Defending the 12th century since the 14th; blogging since the 21st.

Catholicism, Conservatism, the Middle Ages, Opera, and Historical and Literary Objets d'Art blogged by a suburban dad who teaches law and writes stuff.

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Who was Cacciaguida? See Dante's PARADISO, Cantos XV, XVI, & XVII.

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Friday, May 05, 2006

Blue ether, white light, and characters
afflicted with ritual failure to communicate:
Robert Wilson's production of
Wagner's LOHENGRIN at the Met

More about the production later. (N.B. I love it!) Also, more later about our debut-boy, Klaus Vogt as Lohengrin. (N.B. He rocks!)

For now I just want to say that Ortrud -- the pagan revanchist in the midst of Carolingian Europe -- has got to be the greatest villainess in opera; competition only from, who? The Nurse in FRAU, maybe.... And Margaret Wray nailed it 99%. It would be churlish to remark that Nell Rankin and Mignon Dunn, mezzo-sopranos both, always tossed off even the highest notes of this role with apparent ease, whereas soprano Wray was a tiny bit strained in the stratosphere. Didn't matter: in the rest of her range, Wray came up aces.

The Ortrud of the 1950s: Astrid Varnay

Ortrud on her mind:
Margaret Jane Wray (to give her her professional handle)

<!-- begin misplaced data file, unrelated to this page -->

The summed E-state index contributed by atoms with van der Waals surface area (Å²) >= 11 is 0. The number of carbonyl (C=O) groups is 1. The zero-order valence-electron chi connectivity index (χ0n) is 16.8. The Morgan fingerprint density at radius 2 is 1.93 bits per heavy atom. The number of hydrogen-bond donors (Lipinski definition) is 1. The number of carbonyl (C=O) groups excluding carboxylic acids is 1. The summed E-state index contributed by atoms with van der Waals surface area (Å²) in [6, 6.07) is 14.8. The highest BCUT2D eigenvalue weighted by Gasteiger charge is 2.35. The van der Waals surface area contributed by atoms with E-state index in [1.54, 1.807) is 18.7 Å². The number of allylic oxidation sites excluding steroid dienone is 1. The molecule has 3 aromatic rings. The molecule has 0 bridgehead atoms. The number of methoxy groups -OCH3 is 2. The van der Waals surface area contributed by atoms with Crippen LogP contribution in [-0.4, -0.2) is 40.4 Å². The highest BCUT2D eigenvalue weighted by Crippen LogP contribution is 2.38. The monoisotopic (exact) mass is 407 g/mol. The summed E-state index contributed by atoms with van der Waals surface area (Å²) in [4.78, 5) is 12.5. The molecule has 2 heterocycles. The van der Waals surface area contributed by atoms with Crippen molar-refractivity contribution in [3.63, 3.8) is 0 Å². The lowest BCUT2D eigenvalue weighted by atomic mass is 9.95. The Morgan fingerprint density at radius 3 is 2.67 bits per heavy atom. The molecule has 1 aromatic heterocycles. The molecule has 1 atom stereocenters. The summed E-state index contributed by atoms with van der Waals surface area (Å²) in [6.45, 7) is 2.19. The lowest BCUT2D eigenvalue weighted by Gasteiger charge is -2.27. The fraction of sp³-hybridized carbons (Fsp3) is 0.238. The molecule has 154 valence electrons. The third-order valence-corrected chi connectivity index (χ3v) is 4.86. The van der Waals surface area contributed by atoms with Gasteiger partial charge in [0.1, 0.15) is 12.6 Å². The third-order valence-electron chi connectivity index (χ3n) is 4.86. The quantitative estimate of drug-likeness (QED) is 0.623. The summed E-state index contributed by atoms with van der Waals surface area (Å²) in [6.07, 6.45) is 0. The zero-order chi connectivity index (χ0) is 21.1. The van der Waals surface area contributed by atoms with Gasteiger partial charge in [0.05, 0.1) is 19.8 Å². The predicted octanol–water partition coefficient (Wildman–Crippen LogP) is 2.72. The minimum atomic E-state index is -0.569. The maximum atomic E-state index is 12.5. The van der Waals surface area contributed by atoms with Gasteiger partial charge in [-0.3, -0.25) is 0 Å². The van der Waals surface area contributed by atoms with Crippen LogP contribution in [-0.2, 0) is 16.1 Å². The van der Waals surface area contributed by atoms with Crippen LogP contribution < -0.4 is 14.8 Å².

ORTRUD (alone, in Act II):
Ye gods profaned! Help me now in my revenge!
Punish the ignominy that you have suffered here!
Strengthen me in the service of your holy cause!
Destroy the vile delusions of the apostate!
Woden! I call on you, O god of strength!
Freyja! Hear me, O exalted one!
Bless my deceit and hypocrisy,
that I may be successful in my revenge!

Later, playing mindgames with Elsa, whose (Christian) knight has come to save her on condition that she not ask his name:

Back, Elsa! No longer will I suffer
to follow you like a maid!
You shall give me precedence everywhere,
you shall humbly bow down before me!

In God's name! What is this that I see?
What sudden change has come over you?

Just because I forgot my worth for one single hour,
do you think that I must only crawl before you?
I dare now to revenge my suffering,
I mean to redeem what is due to me!

Woe, did I let myself be led astray by your hypocrisy,
you who stole to me moaning in the night?
How can you arrogantly claim precedence over me,
you, spouse of a man condemned by God?

(feigning an expression
of deep pain):
False judgement may have banished my husband,
but his name was honoured throughout the land;
he was called the One of highest virtue,
his brave sword was known and feared.
But your husband, pray, who here knows him?
You yourself are unable to utter his name!

What does she say? Ha, what does she proclaim?
She blasphemes! Silence her tongue!

Can you utter it, can you tell us
whether he is of worthy and noble descent?
Or whence the waters brought him to you,
when he shall leave you again, and whither he shall go?
No, you cannot!
For to do so would cause him great anguish -
thus did the guileful knight
forbid the question!